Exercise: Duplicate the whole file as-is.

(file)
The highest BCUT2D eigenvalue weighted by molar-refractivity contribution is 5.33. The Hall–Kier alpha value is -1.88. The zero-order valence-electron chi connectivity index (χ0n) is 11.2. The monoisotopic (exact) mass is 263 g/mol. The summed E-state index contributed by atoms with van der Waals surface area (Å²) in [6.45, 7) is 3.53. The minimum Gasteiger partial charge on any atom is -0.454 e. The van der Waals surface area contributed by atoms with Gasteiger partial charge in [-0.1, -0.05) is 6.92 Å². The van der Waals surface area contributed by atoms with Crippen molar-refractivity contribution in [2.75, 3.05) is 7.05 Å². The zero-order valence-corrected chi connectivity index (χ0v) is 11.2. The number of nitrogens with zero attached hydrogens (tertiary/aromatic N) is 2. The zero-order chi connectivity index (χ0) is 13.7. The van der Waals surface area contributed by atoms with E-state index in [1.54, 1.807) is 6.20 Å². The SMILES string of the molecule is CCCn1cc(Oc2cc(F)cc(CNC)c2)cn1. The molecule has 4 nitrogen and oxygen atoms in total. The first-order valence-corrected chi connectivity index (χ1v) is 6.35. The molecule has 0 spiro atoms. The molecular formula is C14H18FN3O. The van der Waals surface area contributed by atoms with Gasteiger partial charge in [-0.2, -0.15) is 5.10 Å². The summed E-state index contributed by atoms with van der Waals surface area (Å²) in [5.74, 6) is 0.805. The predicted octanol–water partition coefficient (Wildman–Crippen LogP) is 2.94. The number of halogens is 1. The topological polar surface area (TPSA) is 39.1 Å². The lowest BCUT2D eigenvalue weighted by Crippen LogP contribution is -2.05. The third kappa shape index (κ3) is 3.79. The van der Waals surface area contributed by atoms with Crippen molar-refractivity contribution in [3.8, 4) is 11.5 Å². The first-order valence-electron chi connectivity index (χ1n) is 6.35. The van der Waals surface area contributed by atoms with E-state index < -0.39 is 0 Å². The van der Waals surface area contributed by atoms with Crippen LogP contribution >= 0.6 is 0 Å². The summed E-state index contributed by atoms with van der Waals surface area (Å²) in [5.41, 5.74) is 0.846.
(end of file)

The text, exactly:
The highest BCUT2D eigenvalue weighted by molar-refractivity contribution is 5.33. The Hall–Kier alpha value is -1.88. The zero-order valence-electron chi connectivity index (χ0n) is 11.2. The monoisotopic (exact) mass is 263 g/mol. The summed E-state index contributed by atoms with van der Waals surface area (Å²) in [6.45, 7) is 3.53. The minimum Gasteiger partial charge on any atom is -0.454 e. The van der Waals surface area contributed by atoms with Gasteiger partial charge in [-0.1, -0.05) is 6.92 Å². The van der Waals surface area contributed by atoms with Crippen molar-refractivity contribution in [2.75, 3.05) is 7.05 Å². The zero-order valence-corrected chi connectivity index (χ0v) is 11.2. The number of nitrogens with zero attached hydrogens (tertiary/aromatic N) is 2. The zero-order chi connectivity index (χ0) is 13.7. The van der Waals surface area contributed by atoms with E-state index in [1.54, 1.807) is 6.20 Å². The SMILES string of the molecule is CCCn1cc(Oc2cc(F)cc(CNC)c2)cn1. The molecule has 4 nitrogen and oxygen atoms in total. The first-order valence-corrected chi connectivity index (χ1v) is 6.35. The molecule has 0 spiro atoms. The molecular formula is C14H18FN3O. The van der Waals surface area contributed by atoms with Gasteiger partial charge in [-0.2, -0.15) is 5.10 Å². The summed E-state index contributed by atoms with van der Waals surface area (Å²) in [5.74, 6) is 0.805. The predicted octanol–water partition coefficient (Wildman–Crippen LogP) is 2.94. The number of halogens is 1. The topological polar surface area (TPSA) is 39.1 Å². The lowest BCUT2D eigenvalue weighted by Crippen LogP contribution is -2.05. The third kappa shape index (κ3) is 3.79. The van der Waals surface area contributed by atoms with Crippen molar-refractivity contribution in [3.8, 4) is 11.5 Å². The first-order valence-electron chi connectivity index (χ1n) is 6.35. The van der Waals surface area contributed by atoms with E-state index < -0.39 is 0 Å². The van der Waals surface area contributed by atoms with Crippen LogP contribution >= 0.6 is 0 Å². The summed E-state index contributed by atoms with van der Waals surface area (Å²) in [5.41, 5.74) is 0.846.